After our first visit to the palace, still deep in discussion about wearing the hanbok, we walked over to Bukchon Hanok Village, a collection of hilly streets with traditional houses. There were a few restored homes open to visitors as well as a handicrafts centre offering short sessions on different types of crafts.

Still steeped in tradition, we headed back to Insadong to experience a traditional teahouse. This one was built around a courtyard with a room of low tables and floor cushions and a second room of tables and chairs. Tea was served hot or iced with traditional Korean sweets. We chose dried persimmon stuffed with walnuts and Korean rice cakes, as well as iced balloon flower citrus tea and iced cinnamon tea. The presentation and flavours were different from any tea we’d had (and high tea is a common social activity in Singapore) and we thoroughly enjoyed it.

We spent the evening in Hongdae, a neighbourhood near Hongik University. As predicted, it was full of all the quirks of a university neighbourhood, including street art!

Hongdae’s shops were eclectic and fun, densely packed, and extremely popular. It’s very entertaining to see different trends and the lifestyle that goes along with them. In Korea, fashion and cosmetic trends are as popular for men as they are for women and there seems to be relatively little convention around fashion choices. Everyone clearly has a style, but the style itself comes from anywhere under the sun. Contact lenses are even sold like any other type of makeup – as an enhancement of what is already there.

There was a Halloween street party in Hongdae, too, and it was fun to watch the set up for that. It appears that Korea is just like it’s shown in the movies and people really do perform K-pop in the streets!

After a day in the city it was time to get out of Seoul again and take the train 30km south to Suwon. Seoul’s metro system is so sprawling that one train took us all the way there. Suwon is Korea’s last completely walled city and the primary reason to visit is to walk the 5.4km wall of the fortress. It was lovely to spend yet another day outside in cold wind and bright blue sky.

It was really neat to watch the skyline unfold as we climbed higher, too. Korea is a hilly country and the fortress rolled along with the land.

After a day in Suwon we had one final day in Seoul. As discussed and investigated, we rented our hanbok for ₩10,000 for two hours, which gave us plenty of time to return to Gyeongbokgung Palace to take photos. We’d worried about feeling silly and out of place for dressing up, but it quickly became clear that people from all over the world do this because it’s fun! As soon as we walked out of the rental shop a woman stopped us to chat about our experience in Korea. Later on, different people offered to take our photo. It was a lot of fun and a nice little confidence boost.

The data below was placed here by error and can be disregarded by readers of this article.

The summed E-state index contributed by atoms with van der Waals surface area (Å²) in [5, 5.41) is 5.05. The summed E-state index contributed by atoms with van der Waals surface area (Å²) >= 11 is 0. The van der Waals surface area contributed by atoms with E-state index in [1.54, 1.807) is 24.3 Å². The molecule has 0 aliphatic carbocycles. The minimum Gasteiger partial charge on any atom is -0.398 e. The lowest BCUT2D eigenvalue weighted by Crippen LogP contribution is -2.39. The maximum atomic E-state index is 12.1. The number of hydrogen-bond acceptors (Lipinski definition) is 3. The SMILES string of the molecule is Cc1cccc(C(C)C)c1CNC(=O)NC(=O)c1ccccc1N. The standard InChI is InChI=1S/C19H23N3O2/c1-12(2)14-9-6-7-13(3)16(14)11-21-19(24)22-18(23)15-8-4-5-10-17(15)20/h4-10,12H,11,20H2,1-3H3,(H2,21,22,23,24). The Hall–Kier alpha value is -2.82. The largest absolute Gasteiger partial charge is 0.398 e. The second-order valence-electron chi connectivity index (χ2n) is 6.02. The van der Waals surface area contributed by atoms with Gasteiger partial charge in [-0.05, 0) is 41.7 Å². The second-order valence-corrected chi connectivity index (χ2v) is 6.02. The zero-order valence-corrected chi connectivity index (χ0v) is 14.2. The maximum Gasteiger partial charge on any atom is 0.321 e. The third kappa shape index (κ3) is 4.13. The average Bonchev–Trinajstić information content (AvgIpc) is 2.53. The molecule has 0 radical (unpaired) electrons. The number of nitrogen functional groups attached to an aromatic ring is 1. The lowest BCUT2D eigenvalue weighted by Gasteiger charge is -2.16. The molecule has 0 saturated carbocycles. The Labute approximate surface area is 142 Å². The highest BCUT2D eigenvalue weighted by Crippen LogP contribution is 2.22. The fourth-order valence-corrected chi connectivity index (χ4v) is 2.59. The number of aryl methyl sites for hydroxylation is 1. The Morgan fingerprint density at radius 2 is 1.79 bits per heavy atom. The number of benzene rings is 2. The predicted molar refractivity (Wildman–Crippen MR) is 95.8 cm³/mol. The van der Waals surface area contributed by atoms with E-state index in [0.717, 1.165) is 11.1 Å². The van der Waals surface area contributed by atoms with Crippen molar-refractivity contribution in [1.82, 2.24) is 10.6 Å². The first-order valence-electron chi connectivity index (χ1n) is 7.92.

Just like our first day at the palace, we went back to Insadong for traditional tea, this time in a tea house that opened into a cozy room with plaster walls lined with benches, stools, and tables. Different teas and desserts and a similarly lovely experience.

In sharp contrast to traditional clothes, the palace, and Insadong, our next destination was Gangnam across the Han River, which runs through Seoul. We stopped first at the COEX library in a mall . . .

. . . and then walked through the business district until we reached Gangnam Square and all of the entertainment around it.

It was fun to experience traditional Seoul in the morning and modern, glittery Seoul in the evening. That was something I noticed throughout our trip – the infusion of traditional and modern culture everywhere we went. There was an ease to being in Korea that I hadn’t experienced before, a sense that being whoever you were was just fine and that we should treat others accordingly. The world could do with more of that.

Travel Guide: Busan and Around

I didn’t know what to expect when we decided to travel to Korea for October break. Many of my colleagues started their overseas teaching careers in Korea and everyone spoke highly of it, but visiting a place is obviously different from living there. The only thing I knew for sure was that it would be fall. I hadn’t seen leaves change in a long time and I was really looking forward to it.

We organised our trip based on where we could get direct flights; from Singapore, we could fly directly to Busan and from Seoul. The opposite option, interestingly, did not exist.

We landed in Busan first thing in the morning and the fact that I lost all of my photos from the first day of our trip (no joke, I managed to recover none at all) is actually fitting considering how discombobulated I felt that day. We revived ourselves a bit with coffee before heading to Haedong Yonggungsa, a Buddhist temple famous because it’s built on cliffs overlooking the sea. I loved hearing and smelling the sea, exploring the stone cracks and crevices, and looking at the food stalls on the path leading to the temple.